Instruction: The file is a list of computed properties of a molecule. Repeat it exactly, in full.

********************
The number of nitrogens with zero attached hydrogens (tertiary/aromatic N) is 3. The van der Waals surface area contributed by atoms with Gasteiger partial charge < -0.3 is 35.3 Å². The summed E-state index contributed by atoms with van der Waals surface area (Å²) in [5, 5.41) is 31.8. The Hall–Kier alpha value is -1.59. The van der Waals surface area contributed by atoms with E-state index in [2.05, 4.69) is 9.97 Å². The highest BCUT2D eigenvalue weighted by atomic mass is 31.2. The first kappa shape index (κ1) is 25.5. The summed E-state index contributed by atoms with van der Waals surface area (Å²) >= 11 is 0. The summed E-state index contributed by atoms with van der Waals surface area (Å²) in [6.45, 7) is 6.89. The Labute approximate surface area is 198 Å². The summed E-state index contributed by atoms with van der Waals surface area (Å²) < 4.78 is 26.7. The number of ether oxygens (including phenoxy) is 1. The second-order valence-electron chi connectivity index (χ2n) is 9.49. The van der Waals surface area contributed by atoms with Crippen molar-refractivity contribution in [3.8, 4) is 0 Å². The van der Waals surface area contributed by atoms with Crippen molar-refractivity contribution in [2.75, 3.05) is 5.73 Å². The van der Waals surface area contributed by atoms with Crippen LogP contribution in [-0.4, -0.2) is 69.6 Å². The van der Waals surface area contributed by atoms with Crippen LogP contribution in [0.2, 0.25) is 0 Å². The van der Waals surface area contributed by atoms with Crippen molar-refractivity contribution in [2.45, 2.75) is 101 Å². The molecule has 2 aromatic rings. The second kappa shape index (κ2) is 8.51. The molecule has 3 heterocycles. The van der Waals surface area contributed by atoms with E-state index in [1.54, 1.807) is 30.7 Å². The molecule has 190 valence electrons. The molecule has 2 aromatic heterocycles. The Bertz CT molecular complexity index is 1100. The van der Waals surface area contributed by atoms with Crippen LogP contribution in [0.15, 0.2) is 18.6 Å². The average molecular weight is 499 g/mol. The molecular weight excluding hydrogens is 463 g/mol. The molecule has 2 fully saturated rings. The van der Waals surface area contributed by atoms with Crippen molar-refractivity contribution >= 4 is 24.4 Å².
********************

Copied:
The number of nitrogens with zero attached hydrogens (tertiary/aromatic N) is 3. The van der Waals surface area contributed by atoms with Gasteiger partial charge < -0.3 is 35.3 Å². The summed E-state index contributed by atoms with van der Waals surface area (Å²) in [5, 5.41) is 31.8. The Hall–Kier alpha value is -1.59. The van der Waals surface area contributed by atoms with E-state index in [2.05, 4.69) is 9.97 Å². The highest BCUT2D eigenvalue weighted by atomic mass is 31.2. The first kappa shape index (κ1) is 25.5. The summed E-state index contributed by atoms with van der Waals surface area (Å²) >= 11 is 0. The summed E-state index contributed by atoms with van der Waals surface area (Å²) in [6.45, 7) is 6.89. The Labute approximate surface area is 198 Å². The summed E-state index contributed by atoms with van der Waals surface area (Å²) < 4.78 is 26.7. The number of ether oxygens (including phenoxy) is 1. The second-order valence-electron chi connectivity index (χ2n) is 9.49. The van der Waals surface area contributed by atoms with Crippen molar-refractivity contribution in [3.8, 4) is 0 Å². The van der Waals surface area contributed by atoms with Crippen molar-refractivity contribution in [2.75, 3.05) is 5.73 Å². The van der Waals surface area contributed by atoms with Crippen LogP contribution in [-0.4, -0.2) is 69.6 Å². The van der Waals surface area contributed by atoms with Crippen LogP contribution in [0.2, 0.25) is 0 Å². The van der Waals surface area contributed by atoms with Crippen molar-refractivity contribution in [2.45, 2.75) is 101 Å². The molecule has 2 aromatic rings. The second kappa shape index (κ2) is 8.51. The molecule has 3 heterocycles. The van der Waals surface area contributed by atoms with E-state index in [1.54, 1.807) is 30.7 Å². The molecule has 190 valence electrons. The molecule has 2 aromatic heterocycles. The Bertz CT molecular complexity index is 1100. The van der Waals surface area contributed by atoms with Crippen LogP contribution in [0.15, 0.2) is 18.6 Å². The average molecular weight is 499 g/mol. The molecular weight excluding hydrogens is 463 g/mol. The molecule has 2 fully saturated rings. The van der Waals surface area contributed by atoms with Crippen molar-refractivity contribution >= 4 is 24.4 Å².